The all-day event was an impressive gathering of bisexual people and allies. Bi people from all walks of life were represented in the audience and on the panels, including activists, authors, journalists and politicians.
Sheela Lambert--founder of BWA and the event organizer--invited the National Lesbian & Gay Journalists Association (NLGJA) to send a representative for the closing plenary. As VP of print and new media for NLGJA, I gladly volunteered. I have always believed that all of us under the LGBT rainbow should be each others allies.
The event consisted of the following five panels:
Opening Plenary - Putting the “B” in LGBT
Bisexuality: Exploding the Myths
Community Panel: Telling Our Stories
Crafting the Message: How to Put the “B” in LGBT
Closing Plenary - Putting the “B” in LGBT: How Can We Do a Better Job?
The last two panels tackled the subject of fair and accurate coverage of bisexual people.
Joshua Lynsen of the Washington Blade led the Crafting the Message panel. He went through examples of good and not-so-good coverage. He also took us through the BWA media guide, which included interesting tips that would be more inclusive and accurate.
Tips included the suggestion of using “LGBT rights” versus “gay rights”; “same-sex marriage” versus “gay marriage”; “same-sex couples” versus “gay couples”; and other things such as not assuming someone’s sexual orientation based on the gender of his or her current partner.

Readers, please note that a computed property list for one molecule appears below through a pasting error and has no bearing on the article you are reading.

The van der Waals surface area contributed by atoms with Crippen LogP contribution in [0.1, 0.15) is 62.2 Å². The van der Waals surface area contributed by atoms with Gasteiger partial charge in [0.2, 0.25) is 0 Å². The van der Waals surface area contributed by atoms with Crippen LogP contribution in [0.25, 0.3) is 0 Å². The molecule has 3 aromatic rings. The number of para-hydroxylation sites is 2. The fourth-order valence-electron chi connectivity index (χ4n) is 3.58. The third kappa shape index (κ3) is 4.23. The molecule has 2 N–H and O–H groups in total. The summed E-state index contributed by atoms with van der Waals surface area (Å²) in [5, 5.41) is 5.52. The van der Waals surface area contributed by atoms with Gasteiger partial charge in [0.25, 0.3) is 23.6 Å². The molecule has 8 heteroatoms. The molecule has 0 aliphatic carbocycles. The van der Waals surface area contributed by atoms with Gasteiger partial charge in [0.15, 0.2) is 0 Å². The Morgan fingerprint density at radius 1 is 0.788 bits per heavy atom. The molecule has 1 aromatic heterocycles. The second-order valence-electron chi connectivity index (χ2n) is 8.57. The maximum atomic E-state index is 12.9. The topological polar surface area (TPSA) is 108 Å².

Lynsen also called NLGJA out on the issue of our name not being as inclusive as it could be. Representatives from the Gay & Lesbian Alliance Against Defamation (GLAAD) and the National Gay and Lesbian Task Force (NGLTF) also shared in getting that criticism. It’s a legitimate critique, which should be considered.
A running theme throughout the day was countering the myth that bisexual people fuel the spread of HIV (i.e., the so-called "down low" phenomenon). As part of my talk during the closing plenary, I made sure to add my two cents to further dispel this myth. It’s one of the few instances that bisexual people are mentioned in the mainstream media, so it’s an important issue.
By the end of the event, I was genuinely moved. The personal stories that were shared throughout the day of the struggles of bisexual people sensitized me not just intellectually, but emotionally. I consider myself a progressive. But if I have room to grow on my understanding of bisexual people, then I suspect many of us have work to do on this front.
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